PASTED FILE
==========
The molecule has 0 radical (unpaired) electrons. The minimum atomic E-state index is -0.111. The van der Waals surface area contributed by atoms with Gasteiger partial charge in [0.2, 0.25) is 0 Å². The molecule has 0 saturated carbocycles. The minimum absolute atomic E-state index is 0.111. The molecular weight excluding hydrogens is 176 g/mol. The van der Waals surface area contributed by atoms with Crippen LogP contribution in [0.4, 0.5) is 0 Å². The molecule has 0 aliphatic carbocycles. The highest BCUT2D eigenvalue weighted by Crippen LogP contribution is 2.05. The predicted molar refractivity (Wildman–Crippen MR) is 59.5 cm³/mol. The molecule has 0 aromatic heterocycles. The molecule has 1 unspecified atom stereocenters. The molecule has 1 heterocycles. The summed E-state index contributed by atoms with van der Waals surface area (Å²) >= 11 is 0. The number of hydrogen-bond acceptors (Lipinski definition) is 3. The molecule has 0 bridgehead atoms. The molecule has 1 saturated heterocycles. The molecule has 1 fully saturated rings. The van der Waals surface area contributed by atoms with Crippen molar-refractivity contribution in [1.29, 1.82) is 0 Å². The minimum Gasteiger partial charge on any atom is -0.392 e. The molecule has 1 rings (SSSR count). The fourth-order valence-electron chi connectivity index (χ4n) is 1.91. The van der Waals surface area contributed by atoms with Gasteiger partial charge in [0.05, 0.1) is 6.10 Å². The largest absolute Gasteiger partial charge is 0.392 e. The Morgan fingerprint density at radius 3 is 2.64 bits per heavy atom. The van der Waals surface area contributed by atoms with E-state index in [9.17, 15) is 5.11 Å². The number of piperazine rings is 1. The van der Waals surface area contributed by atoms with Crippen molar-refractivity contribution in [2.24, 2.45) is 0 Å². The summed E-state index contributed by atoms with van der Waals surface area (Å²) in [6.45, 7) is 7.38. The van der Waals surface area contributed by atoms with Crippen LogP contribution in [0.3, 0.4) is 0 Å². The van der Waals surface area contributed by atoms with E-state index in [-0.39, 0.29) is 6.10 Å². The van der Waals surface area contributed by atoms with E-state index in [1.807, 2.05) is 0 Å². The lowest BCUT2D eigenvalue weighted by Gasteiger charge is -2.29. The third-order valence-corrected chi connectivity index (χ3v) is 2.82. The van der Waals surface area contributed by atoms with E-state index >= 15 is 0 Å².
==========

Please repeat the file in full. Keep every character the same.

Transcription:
The molecule has 0 radical (unpaired) electrons. The minimum atomic E-state index is -0.111. The van der Waals surface area contributed by atoms with Gasteiger partial charge in [0.2, 0.25) is 0 Å². The molecule has 0 saturated carbocycles. The minimum absolute atomic E-state index is 0.111. The molecular weight excluding hydrogens is 176 g/mol. The van der Waals surface area contributed by atoms with Crippen LogP contribution in [0.4, 0.5) is 0 Å². The molecule has 0 aliphatic carbocycles. The highest BCUT2D eigenvalue weighted by Crippen LogP contribution is 2.05. The predicted molar refractivity (Wildman–Crippen MR) is 59.5 cm³/mol. The molecule has 0 aromatic heterocycles. The molecule has 1 unspecified atom stereocenters. The molecule has 1 heterocycles. The summed E-state index contributed by atoms with van der Waals surface area (Å²) >= 11 is 0. The number of hydrogen-bond acceptors (Lipinski definition) is 3. The molecule has 0 bridgehead atoms. The molecule has 1 saturated heterocycles. The molecule has 1 fully saturated rings. The van der Waals surface area contributed by atoms with Crippen molar-refractivity contribution in [1.29, 1.82) is 0 Å². The minimum Gasteiger partial charge on any atom is -0.392 e. The molecule has 1 rings (SSSR count). The fourth-order valence-electron chi connectivity index (χ4n) is 1.91. The van der Waals surface area contributed by atoms with Gasteiger partial charge in [0.05, 0.1) is 6.10 Å². The largest absolute Gasteiger partial charge is 0.392 e. The Morgan fingerprint density at radius 3 is 2.64 bits per heavy atom. The van der Waals surface area contributed by atoms with E-state index in [9.17, 15) is 5.11 Å². The number of piperazine rings is 1. The van der Waals surface area contributed by atoms with Crippen molar-refractivity contribution in [2.24, 2.45) is 0 Å². The summed E-state index contributed by atoms with van der Waals surface area (Å²) in [6.45, 7) is 7.38. The van der Waals surface area contributed by atoms with Crippen LogP contribution in [0.3, 0.4) is 0 Å². The van der Waals surface area contributed by atoms with E-state index in [-0.39, 0.29) is 6.10 Å². The van der Waals surface area contributed by atoms with E-state index in [1.807, 2.05) is 0 Å². The lowest BCUT2D eigenvalue weighted by Gasteiger charge is -2.29. The third-order valence-corrected chi connectivity index (χ3v) is 2.82. The van der Waals surface area contributed by atoms with E-state index >= 15 is 0 Å².